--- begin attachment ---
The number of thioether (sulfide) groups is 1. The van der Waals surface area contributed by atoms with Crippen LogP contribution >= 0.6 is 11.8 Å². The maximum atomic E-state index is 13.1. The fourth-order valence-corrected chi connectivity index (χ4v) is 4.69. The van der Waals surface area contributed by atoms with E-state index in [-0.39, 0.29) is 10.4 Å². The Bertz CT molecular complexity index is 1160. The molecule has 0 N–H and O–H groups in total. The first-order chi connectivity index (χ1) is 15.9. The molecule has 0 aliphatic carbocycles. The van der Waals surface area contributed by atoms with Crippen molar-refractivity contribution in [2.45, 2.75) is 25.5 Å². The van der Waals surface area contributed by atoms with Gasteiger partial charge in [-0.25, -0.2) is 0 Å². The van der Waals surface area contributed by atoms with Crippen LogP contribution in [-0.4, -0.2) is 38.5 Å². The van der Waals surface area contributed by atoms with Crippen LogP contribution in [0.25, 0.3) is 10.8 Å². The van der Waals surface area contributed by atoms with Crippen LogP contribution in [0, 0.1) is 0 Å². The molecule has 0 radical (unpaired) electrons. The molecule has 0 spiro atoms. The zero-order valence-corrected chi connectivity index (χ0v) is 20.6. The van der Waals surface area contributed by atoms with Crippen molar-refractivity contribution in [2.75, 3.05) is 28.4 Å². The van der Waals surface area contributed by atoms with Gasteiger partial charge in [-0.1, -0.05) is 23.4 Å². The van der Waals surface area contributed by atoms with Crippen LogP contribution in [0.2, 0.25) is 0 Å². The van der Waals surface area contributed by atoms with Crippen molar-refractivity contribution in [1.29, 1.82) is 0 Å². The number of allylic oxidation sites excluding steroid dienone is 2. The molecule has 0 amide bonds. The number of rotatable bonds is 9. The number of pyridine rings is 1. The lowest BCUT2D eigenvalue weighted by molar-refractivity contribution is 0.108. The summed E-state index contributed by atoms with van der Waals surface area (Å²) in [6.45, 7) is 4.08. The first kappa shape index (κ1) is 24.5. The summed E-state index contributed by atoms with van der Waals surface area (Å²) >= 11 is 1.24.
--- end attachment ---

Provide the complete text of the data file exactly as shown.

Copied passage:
The number of thioether (sulfide) groups is 1. The van der Waals surface area contributed by atoms with Crippen LogP contribution >= 0.6 is 11.8 Å². The maximum atomic E-state index is 13.1. The fourth-order valence-corrected chi connectivity index (χ4v) is 4.69. The van der Waals surface area contributed by atoms with E-state index in [-0.39, 0.29) is 10.4 Å². The Bertz CT molecular complexity index is 1160. The molecule has 0 N–H and O–H groups in total. The first-order chi connectivity index (χ1) is 15.9. The molecule has 0 aliphatic carbocycles. The van der Waals surface area contributed by atoms with Crippen molar-refractivity contribution in [2.45, 2.75) is 25.5 Å². The van der Waals surface area contributed by atoms with Gasteiger partial charge in [-0.25, -0.2) is 0 Å². The van der Waals surface area contributed by atoms with Crippen LogP contribution in [-0.4, -0.2) is 38.5 Å². The van der Waals surface area contributed by atoms with Crippen LogP contribution in [0.25, 0.3) is 10.8 Å². The van der Waals surface area contributed by atoms with Crippen LogP contribution in [0, 0.1) is 0 Å². The molecule has 0 radical (unpaired) electrons. The molecule has 0 spiro atoms. The zero-order valence-corrected chi connectivity index (χ0v) is 20.6. The van der Waals surface area contributed by atoms with Crippen molar-refractivity contribution in [2.75, 3.05) is 28.4 Å². The van der Waals surface area contributed by atoms with Gasteiger partial charge in [-0.1, -0.05) is 23.4 Å². The van der Waals surface area contributed by atoms with Crippen LogP contribution in [0.2, 0.25) is 0 Å². The van der Waals surface area contributed by atoms with Crippen molar-refractivity contribution in [1.29, 1.82) is 0 Å². The number of allylic oxidation sites excluding steroid dienone is 2. The molecule has 0 amide bonds. The number of rotatable bonds is 9. The number of pyridine rings is 1. The lowest BCUT2D eigenvalue weighted by molar-refractivity contribution is 0.108. The summed E-state index contributed by atoms with van der Waals surface area (Å²) in [6.45, 7) is 4.08. The first kappa shape index (κ1) is 24.5. The summed E-state index contributed by atoms with van der Waals surface area (Å²) >= 11 is 1.24.